My name is April Wilkens, and I am a 51 year-old grandmother in my 24th year of incarceration. I have had no misconducts in prison for over 21 years. I was sent to prison in January 2000 after spending 21 months in the Tulsa jail. I turned my life around behind bars by getting close to God and other people who love God. I have faithfully participated in Redeeming Love Prison Ministry (“RLPM”) for almost 24 years. (RLPM ministers at the Tulsa jail and several Oklahoma prisons.) It was my honor to volunteer and help build the chapel here at Mabel Bassett Correctional Center (“MBCC”) where our services are held. To be sure, I did not come to prison and find God. God was not lost, I was. I was so lost when I met Terry Carlton that I wasn’t even sure if God was real. Now I know without a doubt that God is closer than the air I breathe and Jesus’ love has redeemed me. By the grace of God, I have overcome the mental and physical trauma I’ve suffered, and I haven’t abused drugs since 1998. Character is created in the crucible of pain. The Lord has used everything that’s happened to mold me into a wiser, stronger, more compassionate person who now helps others overcome through Christ.
Here are a few of my accomplishments behind bars:
* In 2021, I became the first and so far only woman to make over a million dollars for TruEnergy, an energy brokerage firm. It only took me about four years to accomplish that feat. In 2017, I was one of 10 women at MBCC chosen by TruEnergy to open its first female site, and one of the first two selected to actually become energy brokers. I also designed and coordinated the firm’s Closer Academy, a training program consisting of months of classes and a one-year internship, which teaches women and men how to become successful energy brokers, a job skill they can use to make a good living.
* I was one of the first six participants to complete the Guardian Angel Dog Training Program in 2014 and went on to teach other participants how to train rescued dogs. We are featured in the “Bassett Tales” documentary about the inception of the dog program at MBCC.
* In 2020, I helped create and organize the ROSE Network that keeps family and friends of MBCC prisoners connected and informed about issues at MBCC.
* I am a live-in caregiver for a mentally ill prisoner who has been diagnosed with schizophrenia and bipolar disorder. Prison staff have utilized me as a live-in mentor for at-risk prisoners, including youths, in the past as well.
* I have completed 16 rehabilitative programs and classes including Domestic Violence, Substance Abuse Education, Impact of Crime on Victims, Parenting, Mentoring, Assertiveness Training, Anger Management, and Thinking for a Change, to name a few.
* I was the Valedictorian of Horticulture CareerTech in 2002 and tutored other students in the program. I worked in the gardens for over a decade.
* I serve as a fitness trainer helping others get in shape. I have led several fitness classes in prison and currently lead the weightlifting class. I am also coordinating the Running Club startup. I began running in prison about 20 years ago and ran my first marathon at MBCC in 2017.
* I was on the first MBCC Rodeo Team and competed in the Oklahoma State Penitentiary rodeo in 2006.
Briefly, here are the facts of my case. I did not know when I became engaged to Terry Carlton in 1995 that his ex-wife and ex-girlfriend had both previously filed protective orders against him. We met earlier that year at a business he owned. I was 25 and he was 37. He treated me like a princess at first. The abuse started in early 1996 and he mentally, verbally, physically, and sexually abused me over the next two years. I had three protective orders against him. The violence escalated whenever I tried to end the relationship.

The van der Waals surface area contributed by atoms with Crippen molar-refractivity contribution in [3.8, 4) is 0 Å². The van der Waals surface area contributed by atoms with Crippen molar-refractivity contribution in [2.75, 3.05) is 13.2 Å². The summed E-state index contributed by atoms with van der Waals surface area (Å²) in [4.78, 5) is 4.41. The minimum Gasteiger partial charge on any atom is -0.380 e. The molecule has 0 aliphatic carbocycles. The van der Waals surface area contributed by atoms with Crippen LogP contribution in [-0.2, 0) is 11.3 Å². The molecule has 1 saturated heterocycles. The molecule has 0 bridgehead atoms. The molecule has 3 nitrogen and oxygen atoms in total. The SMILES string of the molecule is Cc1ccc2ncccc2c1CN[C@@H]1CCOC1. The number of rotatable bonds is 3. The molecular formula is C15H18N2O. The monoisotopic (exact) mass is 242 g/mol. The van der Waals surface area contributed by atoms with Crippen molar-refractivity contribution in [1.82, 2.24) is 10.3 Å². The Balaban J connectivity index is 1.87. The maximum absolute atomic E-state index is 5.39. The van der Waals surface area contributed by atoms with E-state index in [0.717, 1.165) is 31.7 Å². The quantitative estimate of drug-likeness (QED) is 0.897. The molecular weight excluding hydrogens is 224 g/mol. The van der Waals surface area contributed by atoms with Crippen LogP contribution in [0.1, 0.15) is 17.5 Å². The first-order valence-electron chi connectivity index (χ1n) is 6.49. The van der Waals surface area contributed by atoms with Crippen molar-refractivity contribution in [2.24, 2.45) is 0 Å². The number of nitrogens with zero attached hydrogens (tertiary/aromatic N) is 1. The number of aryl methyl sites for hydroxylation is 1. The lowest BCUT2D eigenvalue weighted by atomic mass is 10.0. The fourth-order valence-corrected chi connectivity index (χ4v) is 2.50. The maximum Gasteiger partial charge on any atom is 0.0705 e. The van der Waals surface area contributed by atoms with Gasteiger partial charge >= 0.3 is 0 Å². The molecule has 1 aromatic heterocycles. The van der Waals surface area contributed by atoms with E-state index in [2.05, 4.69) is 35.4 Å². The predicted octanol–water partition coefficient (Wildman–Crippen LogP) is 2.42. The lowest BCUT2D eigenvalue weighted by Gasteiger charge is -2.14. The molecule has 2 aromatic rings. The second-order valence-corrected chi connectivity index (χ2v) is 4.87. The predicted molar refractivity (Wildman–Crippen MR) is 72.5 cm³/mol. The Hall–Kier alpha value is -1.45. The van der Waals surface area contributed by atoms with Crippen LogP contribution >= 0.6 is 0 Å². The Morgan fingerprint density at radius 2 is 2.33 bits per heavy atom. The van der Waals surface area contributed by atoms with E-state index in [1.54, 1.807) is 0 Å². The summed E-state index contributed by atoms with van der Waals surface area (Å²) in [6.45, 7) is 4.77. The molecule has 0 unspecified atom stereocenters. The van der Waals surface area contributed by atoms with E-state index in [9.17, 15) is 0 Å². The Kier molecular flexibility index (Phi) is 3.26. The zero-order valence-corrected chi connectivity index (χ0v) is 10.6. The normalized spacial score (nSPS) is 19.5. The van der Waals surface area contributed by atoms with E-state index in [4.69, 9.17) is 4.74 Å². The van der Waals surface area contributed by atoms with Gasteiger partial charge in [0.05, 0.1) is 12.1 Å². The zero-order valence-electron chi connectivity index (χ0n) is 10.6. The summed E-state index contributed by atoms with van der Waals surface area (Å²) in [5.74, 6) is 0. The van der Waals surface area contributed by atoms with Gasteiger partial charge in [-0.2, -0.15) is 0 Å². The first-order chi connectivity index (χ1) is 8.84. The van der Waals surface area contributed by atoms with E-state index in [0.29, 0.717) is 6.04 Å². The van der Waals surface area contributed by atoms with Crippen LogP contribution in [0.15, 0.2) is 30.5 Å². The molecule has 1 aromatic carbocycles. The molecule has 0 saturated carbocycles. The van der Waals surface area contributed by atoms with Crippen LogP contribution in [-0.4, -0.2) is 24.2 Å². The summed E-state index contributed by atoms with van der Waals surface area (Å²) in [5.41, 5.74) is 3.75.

Now-Federal Judge Claire Eagan represented me in my November 1996 protective order application against Terry. She saved an audiotape I gave her of him admitting he choked, beat, and raped me and that he was the sole perpetrator of violence. Neither Judge Eagan’s testimony nor the tape was presented at trial because, as she stated in a supporting affidavit, my trial attorney didn’t contact her.
I eventually learned Terry was using drugs, and regrettably I started using drugs with him in 1997 about a year after the violence began. I had come to feel like I had no control left over my own body and mind. I was broken and blamed myself. I was so ashamed and humiliated. I had no self-esteem or self-worth left.
By early 1998, after I left Terry for good, he was stalking me. He repeatedly broke into my home and ransacked it. He cut my phone lines. He threatened my son’s life. I called police numerous times. He was arrested outside my home in February 1998 at approximately 3am with a loaded 9mm pistol and stun gun. An emergency protective order was issued to me then that wasn’t enforced. In March 1998, a warrant was issued for his arrest after he failed to appear in court on a gun charge stemming from his arrest outside my home. Twice in early April 1998, police didn’t enforce the warrant for his arrest and instead took me to a mental hospital where staff treated me like I was imagining someone was trying to harm me and I fled once. He said he had police take me to a mental hospital because he thought a stay there would teach me that he was the only person who cared about me. On April 26, 1998, he showed up at the mental hospital with balloons and a new car he said was my birthday present. When I still refused to get back together with him, he became hostile and threatened me, prompting an employee to intervene before he left enraged. The next day, I was released into a drug treatment program, but left in fear of what he might do to my son if he couldn’t get to me or what he might do to my home. I returned to my home to find he’d already broken in and ransacked it. I didn’t call police because I was scared they wouldn’t arrest him and it would only make him angrier. I tried unsuccessfully to get help from friends. I was traumatized and overwhelmed.